Catalog

Record Details

Catalog Search



Don Quixote / Miguel de Cervantes ; a new ... Read More

Available copies

  • 2 of 3 copies available at Kenton County.

Current holds

0 current holds with 3 total copies.

Show Only Available Copies
Location Call Number / Copy Notes Barcode Shelving Location Status Due Date
Covington Branch CERVA M (Text) 33126025159249 Adult Fiction Available -
Erlanger Branch CERVA M (Text) 33126025159264 Adult Fiction Checked out 08/29/2022
Wm. E. Durr Branch CERVA M (Text) 33126025159256 Adult Fiction Available -

Record details

  • ISBN: 0060188707 (alk. paper) :
  • Physical Description: xxxv, 940 p. ; 25 cm.
  • Edition: 1st ed.
  • Publisher: New York : Ecco, c2003.

  • Library Journal Reviews : LJ Reviews July #1
    "Unless you read Spanish, you've never read Don Quixote," boasts the publicity. Now is your chance-grab this new rendition by leading translator Edith Grossman. Copyright 2003 Reed Business Information.
  • Library Journal Reviews : LJ Reviews 2003 November #1
    In 2002, 100 major writers from 54 countries rated Don Quixote the world's best work of fiction. Any new translation of Cervantes's immortal classic is thus a major publishing event, and when that translator is Grossman-the prize-winning interpreter of such contemporary Latin American giants as García Marquez and Vargas Llosa-it is a major event indeed. Grossman's goal was to make the 400-year-old book sound as if it were penned by one of her modern specialties. Using Martin de Riquer's scholarly edition, itself based on the princeps, she translates the text exactly, including the numerous gaps, such as the unexplained theft of Sancho's donkey. Grossman retains the original Latin, of course, but also such Spanish words as ínsula that convey a particular meaning. She modifies the famous opening line of the novel by inserting the word somewhere before "in La Mancha," thereby reinforcing the vagueness of the location. Unlike earlier versions, this Don Quixote doesn't use the antiquated speech of the novels of chivalry that Cervantes is spoofing, thus providing a more readable text. Footnotes, many derived from de Riquer, are kept to a minimum and are included only when an explanation is indispensable; Grossman wants the novel to be read first and revered through the clogging of scholarly apparatus second. The end result of Grossman's two-year labor of love is a Don Quixote that is contemporary without being irreverent, a status Raffel's 1995 effort approached. The older, more faithful standard translations, like those of Putnam (1949), Starkie (1964), and Jarvis (revised 1992) will remain in the canon and in print, as much for their reliability as their quaintness. Where Grossman succeeds is in being faithful to Cervantes's comic spirit and natural style; it is indeed a sign of freshness and spontaneity that this reviewer laughed as if for the first time at passages that he's read many times before. As the literary world prepares for the quadricentennial in 2005 of the publication of Don Quixote's first part and in light of other competing versions, now and possibly to come by then, this is the one to beat. Recommended for all libraries. [Previewed in Prepub Alert, LJ 7/03.]-Lawrence Olszewski, OCLC Lib., Dublin, OH Copyright 2003 Reed Business Information.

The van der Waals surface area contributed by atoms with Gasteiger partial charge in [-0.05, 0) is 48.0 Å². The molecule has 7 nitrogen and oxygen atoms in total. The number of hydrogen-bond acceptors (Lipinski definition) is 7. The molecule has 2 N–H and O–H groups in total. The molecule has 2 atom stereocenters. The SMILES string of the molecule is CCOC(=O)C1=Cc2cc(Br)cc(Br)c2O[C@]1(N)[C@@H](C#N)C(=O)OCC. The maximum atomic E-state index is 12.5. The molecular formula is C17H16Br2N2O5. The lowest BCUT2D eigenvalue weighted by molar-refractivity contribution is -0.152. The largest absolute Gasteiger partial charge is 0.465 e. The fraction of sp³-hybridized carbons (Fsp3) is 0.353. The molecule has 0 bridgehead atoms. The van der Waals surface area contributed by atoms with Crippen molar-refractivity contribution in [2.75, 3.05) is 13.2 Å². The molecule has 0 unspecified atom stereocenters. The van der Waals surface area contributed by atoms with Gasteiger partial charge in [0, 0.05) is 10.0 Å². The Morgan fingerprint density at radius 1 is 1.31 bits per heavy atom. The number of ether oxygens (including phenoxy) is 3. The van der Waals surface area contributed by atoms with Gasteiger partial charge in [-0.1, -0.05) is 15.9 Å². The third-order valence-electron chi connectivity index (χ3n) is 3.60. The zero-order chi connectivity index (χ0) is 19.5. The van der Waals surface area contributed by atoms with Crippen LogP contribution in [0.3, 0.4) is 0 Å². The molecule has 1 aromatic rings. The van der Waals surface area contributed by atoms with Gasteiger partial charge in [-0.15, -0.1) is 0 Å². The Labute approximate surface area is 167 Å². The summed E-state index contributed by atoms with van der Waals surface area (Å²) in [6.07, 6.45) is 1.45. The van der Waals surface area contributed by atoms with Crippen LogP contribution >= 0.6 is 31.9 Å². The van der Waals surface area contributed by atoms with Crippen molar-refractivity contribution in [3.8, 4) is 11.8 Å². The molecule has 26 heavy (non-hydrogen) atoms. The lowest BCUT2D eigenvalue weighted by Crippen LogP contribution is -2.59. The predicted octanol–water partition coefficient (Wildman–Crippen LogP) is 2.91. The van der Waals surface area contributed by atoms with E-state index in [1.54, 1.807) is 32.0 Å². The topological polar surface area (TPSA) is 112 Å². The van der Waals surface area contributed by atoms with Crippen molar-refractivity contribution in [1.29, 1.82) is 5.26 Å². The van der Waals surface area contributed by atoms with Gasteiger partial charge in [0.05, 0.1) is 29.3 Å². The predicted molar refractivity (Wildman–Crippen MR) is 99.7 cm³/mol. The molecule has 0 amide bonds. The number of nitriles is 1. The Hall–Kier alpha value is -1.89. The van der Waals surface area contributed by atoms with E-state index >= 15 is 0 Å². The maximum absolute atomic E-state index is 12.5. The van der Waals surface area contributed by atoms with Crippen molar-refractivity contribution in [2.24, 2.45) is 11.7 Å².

Additional Resources